Do you feel like you were given the sex education you needed

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I have one question that is very important for me.
when I was 4 or 5 years old, a young boy has sex with me but becuase he is our relative and I like him that time, I couldn't tell my mum. and now I 'm 25 years old and I hate him and I wanna get married , may it possible that my hymen has broken down? I can't remember exactly because I was kid but I know that I didn't see any blood and contact time was very few because I had pain.and can a doctor repaire it like before that without nobody find out it? please answer me.

The hymen is a thin bit of tissue that wears away over time -- and much of it during puberty, whether you have sex or not, whether you were sexually assaulted or not. At 25, even if you had not had that experience as a child, much of your hymen would have worn away. Here's a link to fill you in on that:

And one more:

Editor & Founder, Scarleteen: Sex Ed for the Real World
Author, S.E.X.: The All-You-Need-to-Know Progressive Sexuality Guide to Get You Through High School and Col

I was never taught in school about safe sex/risks/protection for lesbians and had to find out online. Also we didn't really learn anything about consensus and communication other than "it's okay to say no"

At our school we had our VERY first class at the END of 4th grade. The boys and girls were sepereated and had seperate classes that were based on their own bodies. Just the BASICS. Then we had a semester of HEALTH class (co-ed) from FIFTH grade thru EIGTH grade--each year getting a little bit more graphic/detailed. I think it was perfectly progressed and well-done. We were able to ask questions anonymously and weekly had segregated (girls/boys) sessions, were the female gym teacher would come "girl talk" with us and the male gym teacher would go "guy talk" with the was really laid back and AWESOME.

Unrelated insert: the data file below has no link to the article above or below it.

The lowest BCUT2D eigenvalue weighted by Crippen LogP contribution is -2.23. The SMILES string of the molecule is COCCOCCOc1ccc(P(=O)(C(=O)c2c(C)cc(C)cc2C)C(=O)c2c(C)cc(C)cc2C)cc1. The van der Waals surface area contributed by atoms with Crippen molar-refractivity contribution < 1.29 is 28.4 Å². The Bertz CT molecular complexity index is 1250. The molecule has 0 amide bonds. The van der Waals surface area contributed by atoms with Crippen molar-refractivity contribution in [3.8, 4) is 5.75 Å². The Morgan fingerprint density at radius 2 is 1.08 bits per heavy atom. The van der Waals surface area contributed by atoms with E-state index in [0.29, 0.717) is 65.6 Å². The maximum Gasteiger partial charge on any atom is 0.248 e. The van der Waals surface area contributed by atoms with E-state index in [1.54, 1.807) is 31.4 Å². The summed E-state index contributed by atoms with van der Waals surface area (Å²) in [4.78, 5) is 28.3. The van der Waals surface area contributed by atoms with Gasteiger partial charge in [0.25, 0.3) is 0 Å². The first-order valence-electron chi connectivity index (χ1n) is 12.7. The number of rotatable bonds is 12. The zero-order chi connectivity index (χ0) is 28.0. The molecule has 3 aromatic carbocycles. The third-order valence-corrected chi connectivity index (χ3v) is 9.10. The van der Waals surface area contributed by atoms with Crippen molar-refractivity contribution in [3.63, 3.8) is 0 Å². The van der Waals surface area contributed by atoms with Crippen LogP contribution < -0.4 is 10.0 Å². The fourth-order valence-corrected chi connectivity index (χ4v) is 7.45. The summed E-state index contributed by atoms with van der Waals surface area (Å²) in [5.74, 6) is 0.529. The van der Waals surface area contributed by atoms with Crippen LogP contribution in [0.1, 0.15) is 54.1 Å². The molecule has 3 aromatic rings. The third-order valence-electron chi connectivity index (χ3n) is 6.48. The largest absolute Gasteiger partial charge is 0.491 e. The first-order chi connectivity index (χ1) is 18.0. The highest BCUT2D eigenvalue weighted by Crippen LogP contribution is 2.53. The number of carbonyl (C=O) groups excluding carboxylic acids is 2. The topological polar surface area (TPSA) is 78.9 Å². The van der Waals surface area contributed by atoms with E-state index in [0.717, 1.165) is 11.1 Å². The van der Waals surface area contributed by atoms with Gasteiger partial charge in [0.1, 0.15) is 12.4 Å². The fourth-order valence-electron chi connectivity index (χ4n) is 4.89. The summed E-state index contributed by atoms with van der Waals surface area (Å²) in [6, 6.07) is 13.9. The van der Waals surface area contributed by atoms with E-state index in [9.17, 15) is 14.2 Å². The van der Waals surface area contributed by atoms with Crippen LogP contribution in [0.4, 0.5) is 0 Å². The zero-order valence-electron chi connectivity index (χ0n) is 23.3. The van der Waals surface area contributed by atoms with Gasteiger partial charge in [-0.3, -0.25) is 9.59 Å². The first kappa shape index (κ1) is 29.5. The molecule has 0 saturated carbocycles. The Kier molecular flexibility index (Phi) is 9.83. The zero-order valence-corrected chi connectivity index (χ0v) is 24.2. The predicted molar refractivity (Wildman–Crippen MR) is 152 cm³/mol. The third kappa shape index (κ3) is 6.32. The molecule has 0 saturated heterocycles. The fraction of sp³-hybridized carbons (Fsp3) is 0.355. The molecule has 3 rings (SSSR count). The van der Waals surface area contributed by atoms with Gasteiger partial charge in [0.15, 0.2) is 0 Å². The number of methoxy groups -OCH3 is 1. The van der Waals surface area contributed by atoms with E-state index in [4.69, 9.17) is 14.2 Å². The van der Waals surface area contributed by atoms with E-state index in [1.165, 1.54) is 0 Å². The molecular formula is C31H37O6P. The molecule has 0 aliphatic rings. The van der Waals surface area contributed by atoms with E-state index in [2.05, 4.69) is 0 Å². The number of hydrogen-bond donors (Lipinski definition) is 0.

At my school we had a similar age range to start learning. First we had separated classes in fifth grade, then in sixth grade they were co-ed. It wasn't as detailed or as many years as yours was, but it was still good. Even so, I wish I had gotten your type of sex ed. It sounds the best way to go, especially with such a laid back environment.

i had ONE class in 5th grade,but it was only about puberty,wich i already knew all about.the rest i figured out like most people did.and is it normal to not have a health class until AFTER 7th grade,becuase 3 more days until 8th grade for me and still no health class.

I was given a disastrous "sex ed" by my mother when I was too young and uninterested. It was disastrous because it was all about "how procreation works, because I don't want to be the kind of mother who tells silly stories to their children when they're too young" (though I hadn't even asked where babies came from) and "how to use a condom". It was never about what sex is really all about, about sexual identity and freedom, about mutual respect, about feeling good about myself. It never was about "if you want to have sex" but, rather, about "when you will have sex, since you must have sex as everyone else does".